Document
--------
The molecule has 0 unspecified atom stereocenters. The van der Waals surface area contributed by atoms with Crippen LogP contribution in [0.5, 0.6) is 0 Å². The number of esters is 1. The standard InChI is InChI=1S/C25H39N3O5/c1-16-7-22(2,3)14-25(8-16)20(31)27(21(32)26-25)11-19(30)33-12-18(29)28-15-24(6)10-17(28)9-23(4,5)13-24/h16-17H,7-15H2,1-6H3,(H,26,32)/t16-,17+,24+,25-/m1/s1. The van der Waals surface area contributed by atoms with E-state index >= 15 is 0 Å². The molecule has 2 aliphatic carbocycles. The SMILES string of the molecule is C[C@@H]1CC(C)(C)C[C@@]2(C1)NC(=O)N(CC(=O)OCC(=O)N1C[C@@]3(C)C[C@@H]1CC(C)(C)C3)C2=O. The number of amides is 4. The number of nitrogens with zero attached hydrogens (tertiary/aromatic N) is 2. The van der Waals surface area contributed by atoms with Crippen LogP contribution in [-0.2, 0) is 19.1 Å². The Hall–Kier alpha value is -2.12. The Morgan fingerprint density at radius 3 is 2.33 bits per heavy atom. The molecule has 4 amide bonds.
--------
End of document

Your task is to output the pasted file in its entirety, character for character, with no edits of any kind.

The molecule has 0 unspecified atom stereocenters. The van der Waals surface area contributed by atoms with Crippen LogP contribution in [0.5, 0.6) is 0 Å². The number of esters is 1. The standard InChI is InChI=1S/C25H39N3O5/c1-16-7-22(2,3)14-25(8-16)20(31)27(21(32)26-25)11-19(30)33-12-18(29)28-15-24(6)10-17(28)9-23(4,5)13-24/h16-17H,7-15H2,1-6H3,(H,26,32)/t16-,17+,24+,25-/m1/s1. The van der Waals surface area contributed by atoms with E-state index >= 15 is 0 Å². The molecule has 2 aliphatic carbocycles. The SMILES string of the molecule is C[C@@H]1CC(C)(C)C[C@@]2(C1)NC(=O)N(CC(=O)OCC(=O)N1C[C@@]3(C)C[C@@H]1CC(C)(C)C3)C2=O. The number of amides is 4. The number of nitrogens with zero attached hydrogens (tertiary/aromatic N) is 2. The van der Waals surface area contributed by atoms with Crippen LogP contribution in [-0.2, 0) is 19.1 Å². The Hall–Kier alpha value is -2.12. The Morgan fingerprint density at radius 3 is 2.33 bits per heavy atom. The molecule has 4 amide bonds.